Getting to the root of a problem…
So someone raised a great point about my last post, noticing that it is usually hard to pinpoint the exact line of code where your error is when a test fails. Usually, you know which line in the test failed, but not why. That happens when you have integration tests, and not unit tests.
When I say “Pin point breakages and causes of failures to the line level”, I actually do mean that. It is quite possible to do this with true unit tests. This comes back to the definition of a unit test. It should be testing one unit or method, and not testing things across classes. So if you want to isolate the cause of the breakage, we mock out anything that is not this class to truly test just this class.
Consider this example, you have a class House which has a few methods like enterHouse() and lockHouseAndLeave(). A house has some members like door, rooms, etc. When we test enterHouse(), we mock out the door and rooms, and assume those work perfectly (Since we test those individually as well for correctness). We then test just enterHouse(), and have the mocks return what we expect it should in the correct behavior. That way, if anything breaks in a test for enterHouse(), you cna be totally assured it is something because of enterHouse(), and rarely have to dig in deep.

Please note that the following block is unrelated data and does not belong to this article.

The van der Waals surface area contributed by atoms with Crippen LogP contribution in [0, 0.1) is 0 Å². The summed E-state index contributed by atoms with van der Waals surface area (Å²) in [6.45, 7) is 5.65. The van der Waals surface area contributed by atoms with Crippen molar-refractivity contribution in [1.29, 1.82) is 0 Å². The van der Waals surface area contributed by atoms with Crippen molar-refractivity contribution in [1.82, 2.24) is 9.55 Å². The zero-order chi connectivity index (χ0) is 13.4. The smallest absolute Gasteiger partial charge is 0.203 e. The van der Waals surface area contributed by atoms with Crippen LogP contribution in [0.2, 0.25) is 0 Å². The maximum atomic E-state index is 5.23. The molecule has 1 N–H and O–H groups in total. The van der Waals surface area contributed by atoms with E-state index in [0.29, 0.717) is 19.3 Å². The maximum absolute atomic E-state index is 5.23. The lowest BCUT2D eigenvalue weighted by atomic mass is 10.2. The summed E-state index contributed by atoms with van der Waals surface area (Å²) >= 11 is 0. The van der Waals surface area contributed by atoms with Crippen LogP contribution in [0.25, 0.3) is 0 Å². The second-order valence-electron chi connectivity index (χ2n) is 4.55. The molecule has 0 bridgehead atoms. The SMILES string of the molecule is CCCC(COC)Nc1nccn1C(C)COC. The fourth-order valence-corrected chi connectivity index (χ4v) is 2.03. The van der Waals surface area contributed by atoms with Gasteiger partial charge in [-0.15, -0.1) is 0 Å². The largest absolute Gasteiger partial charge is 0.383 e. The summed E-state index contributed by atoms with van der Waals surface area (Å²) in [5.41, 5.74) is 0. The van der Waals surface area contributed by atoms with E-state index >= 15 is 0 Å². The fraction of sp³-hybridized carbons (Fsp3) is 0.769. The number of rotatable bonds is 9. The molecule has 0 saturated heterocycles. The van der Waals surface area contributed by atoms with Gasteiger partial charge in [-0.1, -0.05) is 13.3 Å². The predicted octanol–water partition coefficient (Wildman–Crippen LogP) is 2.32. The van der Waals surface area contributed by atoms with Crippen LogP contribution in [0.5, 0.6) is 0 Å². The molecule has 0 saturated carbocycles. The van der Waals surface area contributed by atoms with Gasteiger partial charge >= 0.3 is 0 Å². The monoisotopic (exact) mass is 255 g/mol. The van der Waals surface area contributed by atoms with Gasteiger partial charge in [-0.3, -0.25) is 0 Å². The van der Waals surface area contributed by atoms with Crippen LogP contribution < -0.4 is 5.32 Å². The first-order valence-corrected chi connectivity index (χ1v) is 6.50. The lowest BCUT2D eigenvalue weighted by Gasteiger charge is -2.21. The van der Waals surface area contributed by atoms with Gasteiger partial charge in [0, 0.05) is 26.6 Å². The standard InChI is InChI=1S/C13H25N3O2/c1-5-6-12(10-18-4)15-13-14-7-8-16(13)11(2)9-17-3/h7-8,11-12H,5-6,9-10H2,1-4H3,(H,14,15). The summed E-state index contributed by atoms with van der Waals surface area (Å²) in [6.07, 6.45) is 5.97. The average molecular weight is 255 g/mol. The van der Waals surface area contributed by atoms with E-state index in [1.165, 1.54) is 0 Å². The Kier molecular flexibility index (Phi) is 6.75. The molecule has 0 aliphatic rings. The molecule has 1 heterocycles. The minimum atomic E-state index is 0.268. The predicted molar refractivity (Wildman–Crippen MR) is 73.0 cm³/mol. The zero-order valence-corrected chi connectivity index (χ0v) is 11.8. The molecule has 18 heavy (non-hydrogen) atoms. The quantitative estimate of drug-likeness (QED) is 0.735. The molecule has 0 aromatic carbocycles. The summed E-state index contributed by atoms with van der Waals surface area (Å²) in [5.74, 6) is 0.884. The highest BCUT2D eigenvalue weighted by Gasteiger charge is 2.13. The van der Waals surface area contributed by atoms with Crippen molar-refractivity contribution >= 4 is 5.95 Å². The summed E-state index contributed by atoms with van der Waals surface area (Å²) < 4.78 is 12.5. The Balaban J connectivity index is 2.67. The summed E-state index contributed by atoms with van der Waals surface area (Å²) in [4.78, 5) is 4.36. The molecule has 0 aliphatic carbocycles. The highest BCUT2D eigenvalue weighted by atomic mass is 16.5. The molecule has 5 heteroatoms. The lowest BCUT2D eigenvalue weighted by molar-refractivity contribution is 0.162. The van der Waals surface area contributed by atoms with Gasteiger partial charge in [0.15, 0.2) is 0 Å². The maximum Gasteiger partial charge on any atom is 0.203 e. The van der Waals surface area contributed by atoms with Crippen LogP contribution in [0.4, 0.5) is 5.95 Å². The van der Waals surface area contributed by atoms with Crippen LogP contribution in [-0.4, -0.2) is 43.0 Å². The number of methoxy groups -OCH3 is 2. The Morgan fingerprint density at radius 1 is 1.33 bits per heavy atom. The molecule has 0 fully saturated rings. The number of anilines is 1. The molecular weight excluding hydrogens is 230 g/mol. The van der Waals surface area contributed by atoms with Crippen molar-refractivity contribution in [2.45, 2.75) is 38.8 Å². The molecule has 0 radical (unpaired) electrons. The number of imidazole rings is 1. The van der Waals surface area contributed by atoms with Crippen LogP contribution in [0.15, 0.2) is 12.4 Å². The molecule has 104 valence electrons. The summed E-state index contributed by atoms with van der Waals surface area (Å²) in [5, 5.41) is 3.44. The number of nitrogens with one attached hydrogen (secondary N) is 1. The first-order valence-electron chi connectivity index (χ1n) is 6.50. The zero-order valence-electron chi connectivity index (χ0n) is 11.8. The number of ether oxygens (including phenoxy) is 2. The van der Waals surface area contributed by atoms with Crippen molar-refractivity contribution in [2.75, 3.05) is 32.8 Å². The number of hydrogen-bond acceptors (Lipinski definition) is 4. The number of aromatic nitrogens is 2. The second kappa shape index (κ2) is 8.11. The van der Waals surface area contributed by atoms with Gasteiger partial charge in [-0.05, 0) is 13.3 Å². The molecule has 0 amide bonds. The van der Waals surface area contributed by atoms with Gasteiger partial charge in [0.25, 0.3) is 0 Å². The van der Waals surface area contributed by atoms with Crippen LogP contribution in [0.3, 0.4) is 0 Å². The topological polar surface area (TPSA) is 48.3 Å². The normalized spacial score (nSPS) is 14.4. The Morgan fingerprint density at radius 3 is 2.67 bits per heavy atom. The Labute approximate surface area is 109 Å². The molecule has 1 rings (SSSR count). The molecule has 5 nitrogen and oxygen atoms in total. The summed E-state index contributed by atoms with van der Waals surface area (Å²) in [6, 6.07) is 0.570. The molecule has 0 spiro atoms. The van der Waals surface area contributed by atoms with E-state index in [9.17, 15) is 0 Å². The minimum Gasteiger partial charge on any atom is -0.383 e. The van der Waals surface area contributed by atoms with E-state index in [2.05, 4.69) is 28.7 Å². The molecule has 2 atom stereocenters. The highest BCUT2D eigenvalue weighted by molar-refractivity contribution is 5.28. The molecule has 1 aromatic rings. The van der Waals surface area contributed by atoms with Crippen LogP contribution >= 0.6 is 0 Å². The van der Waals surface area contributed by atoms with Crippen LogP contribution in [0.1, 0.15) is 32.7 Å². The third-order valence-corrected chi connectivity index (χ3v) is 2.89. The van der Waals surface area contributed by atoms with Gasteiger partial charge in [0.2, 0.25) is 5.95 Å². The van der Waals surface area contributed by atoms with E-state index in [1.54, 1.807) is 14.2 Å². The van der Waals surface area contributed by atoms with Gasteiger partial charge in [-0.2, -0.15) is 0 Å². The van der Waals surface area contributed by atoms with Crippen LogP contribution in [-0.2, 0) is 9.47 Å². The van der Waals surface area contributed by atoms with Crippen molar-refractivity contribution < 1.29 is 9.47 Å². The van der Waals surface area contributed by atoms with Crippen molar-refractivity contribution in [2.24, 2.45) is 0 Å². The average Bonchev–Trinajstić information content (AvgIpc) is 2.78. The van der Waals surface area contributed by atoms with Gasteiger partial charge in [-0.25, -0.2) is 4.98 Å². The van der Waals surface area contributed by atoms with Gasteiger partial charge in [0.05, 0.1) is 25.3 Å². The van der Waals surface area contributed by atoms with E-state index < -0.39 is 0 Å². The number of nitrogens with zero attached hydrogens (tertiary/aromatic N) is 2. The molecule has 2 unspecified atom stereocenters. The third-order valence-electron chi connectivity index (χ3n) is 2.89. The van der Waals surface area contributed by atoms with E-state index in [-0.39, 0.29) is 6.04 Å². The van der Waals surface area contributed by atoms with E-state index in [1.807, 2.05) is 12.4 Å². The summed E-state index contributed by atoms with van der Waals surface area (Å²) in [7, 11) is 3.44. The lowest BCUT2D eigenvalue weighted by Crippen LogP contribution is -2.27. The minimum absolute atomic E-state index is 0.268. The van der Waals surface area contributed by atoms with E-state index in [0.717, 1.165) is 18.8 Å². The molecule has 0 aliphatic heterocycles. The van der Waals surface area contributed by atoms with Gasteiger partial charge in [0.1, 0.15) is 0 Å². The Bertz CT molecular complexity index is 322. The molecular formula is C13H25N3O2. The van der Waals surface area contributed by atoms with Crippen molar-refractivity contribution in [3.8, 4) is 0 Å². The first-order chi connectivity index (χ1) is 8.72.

Now if you have an integration test, where you don’t have mocks for Doors and rooms, you are going to have trouble pinpointing the point of breakage, but with mocks, and proper unit testing, you know exactly what is being tested and what is causing the test to fail.
Though getting to this point where you can test pieces in isolation either requires you start designing with testability in mind or refactoring stuff to get it where you can inject mocks.
In my next post, I plan to talk about code coverage, one of the easiest ways to figure out what is untested and some caveats.